First, people recognize that the green line really does depict the “seismic” process that individuals or groups go through when dealing with a complex and novel problem.
Second, they also recognize that they have been acting as if the red line, not the green line, was how things worked. It’s a lovely moment to behold, like that moment of truth in the Hans Christian Anderson story when the child points out that the Emperor has no clothes.
We need more of these moments, when a trance of social collusion in a myth is broken, and people are freed to trust their experience over proclamations from an authority. It’s good news, this freedom, except of course for the duped Emperor and his obliging court… and their proclamations!
After all, the red line can be managed. It lets you predict the time and money required to get to the solution, and manage the process to stay on schedule and budget. Much of the field of project management is founded on the illusion of the red line, with its orderly cascade from being presented with a new project to the ribbon cutting ceremony.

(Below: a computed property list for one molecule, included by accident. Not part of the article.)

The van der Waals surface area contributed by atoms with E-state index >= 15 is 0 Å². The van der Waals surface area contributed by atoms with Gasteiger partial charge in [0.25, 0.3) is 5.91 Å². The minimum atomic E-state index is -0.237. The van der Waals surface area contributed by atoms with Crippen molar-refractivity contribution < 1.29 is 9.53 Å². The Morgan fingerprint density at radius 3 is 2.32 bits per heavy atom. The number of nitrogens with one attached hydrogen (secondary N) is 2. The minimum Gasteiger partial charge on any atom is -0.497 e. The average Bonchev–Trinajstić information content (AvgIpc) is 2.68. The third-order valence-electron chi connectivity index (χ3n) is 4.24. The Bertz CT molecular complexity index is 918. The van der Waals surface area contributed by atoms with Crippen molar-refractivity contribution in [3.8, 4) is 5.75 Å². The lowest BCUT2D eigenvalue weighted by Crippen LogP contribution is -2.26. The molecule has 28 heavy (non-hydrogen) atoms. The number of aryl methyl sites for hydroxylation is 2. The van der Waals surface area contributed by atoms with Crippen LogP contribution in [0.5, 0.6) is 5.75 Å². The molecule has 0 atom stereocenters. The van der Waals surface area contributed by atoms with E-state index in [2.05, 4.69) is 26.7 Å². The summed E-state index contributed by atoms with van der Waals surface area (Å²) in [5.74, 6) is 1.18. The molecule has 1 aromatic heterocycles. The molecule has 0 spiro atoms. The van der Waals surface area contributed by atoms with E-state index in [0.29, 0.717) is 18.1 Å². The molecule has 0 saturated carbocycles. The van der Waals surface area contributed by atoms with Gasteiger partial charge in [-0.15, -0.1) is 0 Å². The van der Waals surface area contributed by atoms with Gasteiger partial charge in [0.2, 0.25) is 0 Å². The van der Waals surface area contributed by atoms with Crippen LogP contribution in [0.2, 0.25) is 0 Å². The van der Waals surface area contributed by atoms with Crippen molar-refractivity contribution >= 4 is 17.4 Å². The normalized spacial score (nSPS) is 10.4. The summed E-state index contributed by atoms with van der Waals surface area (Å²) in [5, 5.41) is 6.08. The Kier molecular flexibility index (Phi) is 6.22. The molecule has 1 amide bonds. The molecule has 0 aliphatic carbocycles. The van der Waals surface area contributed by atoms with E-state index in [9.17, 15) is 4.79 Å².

The green line, of course, is a force of chaos that managers know well, for they are skilled in suppressing that uncontrollable green line process. When the chaos can’t be suppressed, managers use another important skill: Telling a red-line story about the process (aka “status reports”), reinforcing the illusion that the red line really is the way things work.
The main problem with managing from a red-line perspective is that the chaos depicted by the green line is also known as “learning,” and it thus represents the emotional roller coaster familiar to anyone these days who is cursed to be working in a group on a “wicked problem.”